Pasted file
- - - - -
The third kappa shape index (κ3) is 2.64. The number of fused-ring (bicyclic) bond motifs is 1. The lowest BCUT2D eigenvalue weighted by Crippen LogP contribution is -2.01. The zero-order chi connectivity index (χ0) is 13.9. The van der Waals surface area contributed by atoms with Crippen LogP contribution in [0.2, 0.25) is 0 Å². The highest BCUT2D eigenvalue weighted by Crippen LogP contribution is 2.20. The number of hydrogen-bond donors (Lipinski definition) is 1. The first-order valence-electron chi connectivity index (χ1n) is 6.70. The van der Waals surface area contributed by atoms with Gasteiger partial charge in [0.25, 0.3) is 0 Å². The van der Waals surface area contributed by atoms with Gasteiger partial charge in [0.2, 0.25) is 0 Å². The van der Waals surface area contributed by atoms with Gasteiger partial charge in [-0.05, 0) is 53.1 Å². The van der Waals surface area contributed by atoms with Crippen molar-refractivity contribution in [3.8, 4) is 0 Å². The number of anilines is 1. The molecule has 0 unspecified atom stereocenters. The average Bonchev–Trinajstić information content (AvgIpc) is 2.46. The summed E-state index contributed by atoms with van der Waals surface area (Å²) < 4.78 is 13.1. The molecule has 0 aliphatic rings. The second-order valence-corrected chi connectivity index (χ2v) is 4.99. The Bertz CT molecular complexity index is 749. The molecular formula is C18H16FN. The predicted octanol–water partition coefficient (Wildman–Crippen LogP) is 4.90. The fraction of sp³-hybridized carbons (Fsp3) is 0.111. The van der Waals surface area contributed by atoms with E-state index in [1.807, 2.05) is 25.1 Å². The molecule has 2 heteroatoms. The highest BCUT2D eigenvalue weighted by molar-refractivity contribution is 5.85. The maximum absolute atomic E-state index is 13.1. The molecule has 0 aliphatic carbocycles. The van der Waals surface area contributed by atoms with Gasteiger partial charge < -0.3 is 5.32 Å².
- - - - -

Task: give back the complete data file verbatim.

The third kappa shape index (κ3) is 2.64. The number of fused-ring (bicyclic) bond motifs is 1. The lowest BCUT2D eigenvalue weighted by Crippen LogP contribution is -2.01. The zero-order chi connectivity index (χ0) is 13.9. The van der Waals surface area contributed by atoms with Crippen LogP contribution in [0.2, 0.25) is 0 Å². The highest BCUT2D eigenvalue weighted by Crippen LogP contribution is 2.20. The number of hydrogen-bond donors (Lipinski definition) is 1. The first-order valence-electron chi connectivity index (χ1n) is 6.70. The van der Waals surface area contributed by atoms with Gasteiger partial charge in [0.25, 0.3) is 0 Å². The van der Waals surface area contributed by atoms with Gasteiger partial charge in [0.2, 0.25) is 0 Å². The van der Waals surface area contributed by atoms with Gasteiger partial charge in [-0.05, 0) is 53.1 Å². The van der Waals surface area contributed by atoms with Crippen molar-refractivity contribution in [3.8, 4) is 0 Å². The number of anilines is 1. The molecule has 0 unspecified atom stereocenters. The average Bonchev–Trinajstić information content (AvgIpc) is 2.46. The summed E-state index contributed by atoms with van der Waals surface area (Å²) < 4.78 is 13.1. The molecule has 0 aliphatic rings. The second-order valence-corrected chi connectivity index (χ2v) is 4.99. The Bertz CT molecular complexity index is 749. The molecular formula is C18H16FN. The predicted octanol–water partition coefficient (Wildman–Crippen LogP) is 4.90. The fraction of sp³-hybridized carbons (Fsp3) is 0.111. The van der Waals surface area contributed by atoms with E-state index in [1.807, 2.05) is 25.1 Å². The molecule has 2 heteroatoms. The highest BCUT2D eigenvalue weighted by molar-refractivity contribution is 5.85. The maximum absolute atomic E-state index is 13.1. The molecule has 0 aliphatic carbocycles. The van der Waals surface area contributed by atoms with Gasteiger partial charge < -0.3 is 5.32 Å².